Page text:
Unsurprisingly, it turns out the government’s big-ideas-generating process involves putting out a $3.7-million tender to 20 large accounting firms, with the winner committing to provide a “sectoral analysis to support government/industry collaboration on economic stabilization and resiliency.”
In plain English, the government is looking for fresh new ideas about how government and business can work together to get the economy moving again.
Sounds uncontroversial, until you consider the rather large unstated assumption: that helping the economy must necessarily involve an ever-closer embrace between favoured businesses and governments, rather than some long overdue physical – and fiscal – distancing.
Perhaps the government should contemplate the possibility that the best way forward won’t be found in a pricey, jargon-filled report or from another panel of self-interested industry executives or an umpteenth corporate welfare slush fund – do we have a Super-Duper Mega-Cluster Innovation Fund yet? – funnelling billions of taxpayers’ dollars straight into the pockets of the most politically-connected corporations employing the most expensive Ottawa lobbyists.
Maybe they could consider a simple but radical idea. Ottawa could just make it easier for all businesses to turn a profit. It could drastically cut, or even temporarily eliminate, business taxes.
If the economy needs stimulus, who is better placed to know where that money is best invested: businesses, with actual skin in the game, or politicians and bureaucrats who pay no price for being wrong?
If we’re going to try something we’ve never tried before, to overcome a challenge we’ve never faced before, why not empower every business in the country, instead of a small cabal of political decision-makers? Why not harness the power of incentives across the entire economy?
Ditching taxpayer-subsidized industrial policy in favour of radical tax policy to juice the economy would also help the government of Prime Minister Justin Trudeau avoid several traps that have plagued Canadian economic policy for decades.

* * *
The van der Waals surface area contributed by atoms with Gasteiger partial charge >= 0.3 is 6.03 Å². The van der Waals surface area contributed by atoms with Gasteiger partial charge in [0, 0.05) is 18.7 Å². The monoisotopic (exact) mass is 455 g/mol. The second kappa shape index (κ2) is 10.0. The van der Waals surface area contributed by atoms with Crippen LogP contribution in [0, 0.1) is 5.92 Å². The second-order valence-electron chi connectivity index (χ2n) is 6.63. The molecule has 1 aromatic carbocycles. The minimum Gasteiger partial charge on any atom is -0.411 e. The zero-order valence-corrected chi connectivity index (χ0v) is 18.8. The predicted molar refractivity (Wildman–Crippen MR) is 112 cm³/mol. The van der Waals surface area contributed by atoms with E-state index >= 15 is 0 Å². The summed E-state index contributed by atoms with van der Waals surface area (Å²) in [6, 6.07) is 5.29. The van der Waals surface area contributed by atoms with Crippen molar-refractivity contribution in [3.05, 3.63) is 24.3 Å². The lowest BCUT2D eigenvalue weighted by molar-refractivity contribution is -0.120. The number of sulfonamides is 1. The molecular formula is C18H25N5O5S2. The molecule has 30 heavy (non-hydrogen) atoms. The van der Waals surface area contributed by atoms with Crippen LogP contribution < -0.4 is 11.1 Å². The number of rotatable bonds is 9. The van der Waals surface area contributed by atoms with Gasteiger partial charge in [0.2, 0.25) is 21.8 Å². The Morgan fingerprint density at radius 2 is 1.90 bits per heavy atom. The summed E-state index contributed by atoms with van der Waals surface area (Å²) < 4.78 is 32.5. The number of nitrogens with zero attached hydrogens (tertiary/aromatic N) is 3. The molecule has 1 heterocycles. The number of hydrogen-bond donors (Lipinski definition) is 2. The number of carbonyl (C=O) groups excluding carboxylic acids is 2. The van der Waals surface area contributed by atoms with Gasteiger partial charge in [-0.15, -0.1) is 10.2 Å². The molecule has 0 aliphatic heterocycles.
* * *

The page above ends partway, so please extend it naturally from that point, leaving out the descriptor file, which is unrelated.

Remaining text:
First, it would do away with the contentious game of picking winners and losers, business by business and sector by sector. There would no longer be any need to decide whether it’s more important to subsidize making airplanes or producing oil (or winter coats or hockey sticks), or whether being located in Medicine Hat or Thunder Bay or Charlottetown should net you the handout. Every business would pay less – or no – tax. Full stop.
Second, the well-intentioned process of consulting the private sector inevitably falls prey to the natural bias of incumbent businesses that conflate their own interests with what’s best for the whole economy. And how could they not?
No sane business would be interested in aggressively pushing for an environment that would increase the odds that some new upstart entrants will grow into innovative competitors, even if that result might actually create more total jobs and benefit the vast majority of Canadians.
Broad-based tax reductions, by contrast, make no distinction between incumbents and challengers.
Canada’s longstanding, convoluted approach of having government wade knee-deep into the economy was not working before this crisis and there’s no reason to believe it will work after.
If the government wants to do something truly innovative, it should try something it actually hasn’t tried and failed at countless times before.
It can offer dramatic, big, across-the-board tax relief for business – and then just get the hell out of the way.
Aaron Wudrick is federal director of the Canadian Taxpayers Federation.